An extensive literature uses reconstructed historical smoking rates by birth-cohort to inform anti-smoking policies. This paper examines whether and how these rates change when one adjusts for differential mortality of smokers and non-smokers.
Using retrospectively reported data from the US (Panel Study of Income Dynamics, 1986, 1999, 2001, 2003, 2005), the UK (British Household Panel Survey, 1999, 2002), and Russia (Russian Longitudinal Monitoring Study, 2000), we generate life-course smoking prevalence rates by age-cohort. With cause-specific death rates from secondary sources and an improved method, we correct for differential mortality, and we test whether adjusted and unadjusted rates statistically differ. With US data (National Health Interview Survey, 1967-2004), we also compare contemporaneously measured smoking prevalence rates with the equivalent rates from retrospective data.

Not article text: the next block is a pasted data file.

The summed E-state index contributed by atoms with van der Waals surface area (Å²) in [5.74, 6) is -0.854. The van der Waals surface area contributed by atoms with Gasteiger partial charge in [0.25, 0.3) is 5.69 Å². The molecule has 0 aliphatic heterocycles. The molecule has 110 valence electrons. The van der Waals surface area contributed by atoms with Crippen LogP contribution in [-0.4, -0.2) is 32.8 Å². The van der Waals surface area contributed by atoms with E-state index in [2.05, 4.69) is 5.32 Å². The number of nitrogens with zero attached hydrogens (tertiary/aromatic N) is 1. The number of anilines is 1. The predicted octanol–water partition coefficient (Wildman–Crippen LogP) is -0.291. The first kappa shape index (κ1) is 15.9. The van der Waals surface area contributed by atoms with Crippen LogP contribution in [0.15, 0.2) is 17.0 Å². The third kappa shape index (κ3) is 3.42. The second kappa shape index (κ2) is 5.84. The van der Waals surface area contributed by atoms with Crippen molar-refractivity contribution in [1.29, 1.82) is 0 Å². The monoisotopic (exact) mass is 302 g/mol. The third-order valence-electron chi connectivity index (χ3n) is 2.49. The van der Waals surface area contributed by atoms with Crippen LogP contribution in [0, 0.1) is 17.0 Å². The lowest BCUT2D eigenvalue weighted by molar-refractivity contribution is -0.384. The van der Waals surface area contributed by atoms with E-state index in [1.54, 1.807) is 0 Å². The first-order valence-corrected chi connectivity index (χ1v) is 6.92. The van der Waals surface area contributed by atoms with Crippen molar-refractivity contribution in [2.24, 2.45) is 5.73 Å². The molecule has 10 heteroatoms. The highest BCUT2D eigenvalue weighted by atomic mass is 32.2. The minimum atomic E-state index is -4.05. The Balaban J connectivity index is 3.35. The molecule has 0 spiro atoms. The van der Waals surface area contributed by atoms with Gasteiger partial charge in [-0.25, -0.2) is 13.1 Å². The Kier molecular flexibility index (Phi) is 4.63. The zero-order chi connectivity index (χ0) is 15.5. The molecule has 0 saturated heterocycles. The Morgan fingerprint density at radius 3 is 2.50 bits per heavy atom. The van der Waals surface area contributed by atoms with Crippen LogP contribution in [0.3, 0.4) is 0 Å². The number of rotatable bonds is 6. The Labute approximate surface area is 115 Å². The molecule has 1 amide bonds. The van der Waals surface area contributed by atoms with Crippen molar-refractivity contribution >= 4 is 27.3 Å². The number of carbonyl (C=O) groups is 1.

We find that differential mortality matters only for men. For Russian men over age 70 and US and UK men over age 80 unadjusted smoking prevalence understates the true prevalence. The results using retrospective and contemporaneous data are similar.
Differential mortality bias affects our understanding of smoking habits of old cohorts and, therefore, of inter-generational patterns of smoking. Unless one focuses on the young, policy recommendations based on unadjusted smoking rates may be misleading.
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